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I know that a mass term for an intermediate boson is not compatible with the gauge symmetry. But in principle a mass term for the electron field does not violate a gauge symmetry. However to build an electroweak theory consistent with the observation of the non-conservation of the parity of the neutrino, the electron mass term could not be included and it also acquire mass due to the Higgs mechanism.

Are there some Standard Model particles having an explicit mass term, or all acquire mass as a result of spontaneous breaking of the gauge symmetry and its coupling with the Higgs field?

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Related physics.stackexchange.com/questions/3037/… –  twistor59 Dec 16 '12 at 14:39

2 Answers 2

All the experimentally observed particles that are believed to be fundamental particles, but for neutrinos, in the Standard Model get a mass from the interaction with the Higgs boson. Please note that this aspect of the dynamics of the Standard Model is still under experimental investigation, despite there is data that clearly points towards this direction.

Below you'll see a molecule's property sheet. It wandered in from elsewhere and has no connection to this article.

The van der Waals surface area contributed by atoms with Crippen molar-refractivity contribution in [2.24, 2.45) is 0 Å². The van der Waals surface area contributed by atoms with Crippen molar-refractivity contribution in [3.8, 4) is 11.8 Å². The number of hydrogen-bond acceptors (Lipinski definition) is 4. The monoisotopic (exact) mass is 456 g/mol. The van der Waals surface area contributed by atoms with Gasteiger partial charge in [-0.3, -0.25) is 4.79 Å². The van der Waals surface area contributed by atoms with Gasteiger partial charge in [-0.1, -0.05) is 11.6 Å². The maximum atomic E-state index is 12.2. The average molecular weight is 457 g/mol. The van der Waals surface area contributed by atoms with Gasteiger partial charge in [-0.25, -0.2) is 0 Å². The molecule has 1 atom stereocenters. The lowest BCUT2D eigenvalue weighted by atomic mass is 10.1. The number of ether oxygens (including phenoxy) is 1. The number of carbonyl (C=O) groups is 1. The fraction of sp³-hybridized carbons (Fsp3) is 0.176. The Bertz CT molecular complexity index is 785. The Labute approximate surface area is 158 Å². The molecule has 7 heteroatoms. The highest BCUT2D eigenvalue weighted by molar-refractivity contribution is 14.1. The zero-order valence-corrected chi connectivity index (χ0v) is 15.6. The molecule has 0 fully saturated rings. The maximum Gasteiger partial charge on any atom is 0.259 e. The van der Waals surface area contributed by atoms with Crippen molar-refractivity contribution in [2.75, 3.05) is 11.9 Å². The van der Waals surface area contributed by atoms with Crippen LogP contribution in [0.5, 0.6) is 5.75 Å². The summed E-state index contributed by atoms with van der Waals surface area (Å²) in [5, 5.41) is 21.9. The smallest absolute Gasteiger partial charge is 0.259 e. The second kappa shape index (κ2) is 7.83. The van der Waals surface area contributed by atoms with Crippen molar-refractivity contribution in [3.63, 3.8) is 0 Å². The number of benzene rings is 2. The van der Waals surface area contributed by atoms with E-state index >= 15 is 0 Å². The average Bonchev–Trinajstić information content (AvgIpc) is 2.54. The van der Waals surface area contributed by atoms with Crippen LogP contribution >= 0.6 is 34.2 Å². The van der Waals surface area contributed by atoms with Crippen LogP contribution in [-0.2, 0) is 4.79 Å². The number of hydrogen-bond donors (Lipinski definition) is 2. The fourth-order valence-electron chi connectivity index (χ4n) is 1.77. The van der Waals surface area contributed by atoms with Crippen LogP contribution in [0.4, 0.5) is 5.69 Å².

For neutrinos the situation has not yet been cleared by experiments.

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Hi, see my comments to Paganini that applies to your answer as well –  TwoBs Dec 25 '14 at 11:18
Still the mass of the object that you have integrated out does not come from the Higgs VEV. So, not all masses of fundamental particles might be originated by the Higgs. Not arguing about the light neutrinos, but the possible heavy ones that are integrated out ... –  Roberto Franceschini Dec 26 '14 at 11:57

First, a mass term for electron (or any fermion) does violate the gauge symmetry because, chiral right handed components (singlet) transform differently than chiral left handed components (doublet) under SU(2). So the Lagrangian cannot be invariant under the gauge transformation (transformation of doublet cannot compensate the transformation of singlet). Second, in the standard model, all fermions acquire their mass thanks to the Higgs mechanism (via Yukawa couplings). The case of the neutrinos is still an open question but in principle, if they are Dirac fermions (as all other fermions), they would be treated the same way.

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Why Dirac neutrinos would be different than Majorana neutrinos? Imagine integrating out the heavy right-handed neutrinos, they will generate operators like $(LH)^2$ which give mass to the neutrino via the Higgs mechanism from a non-renormalizable dimension-5 operator. –  TwoBs Dec 25 '14 at 11:17

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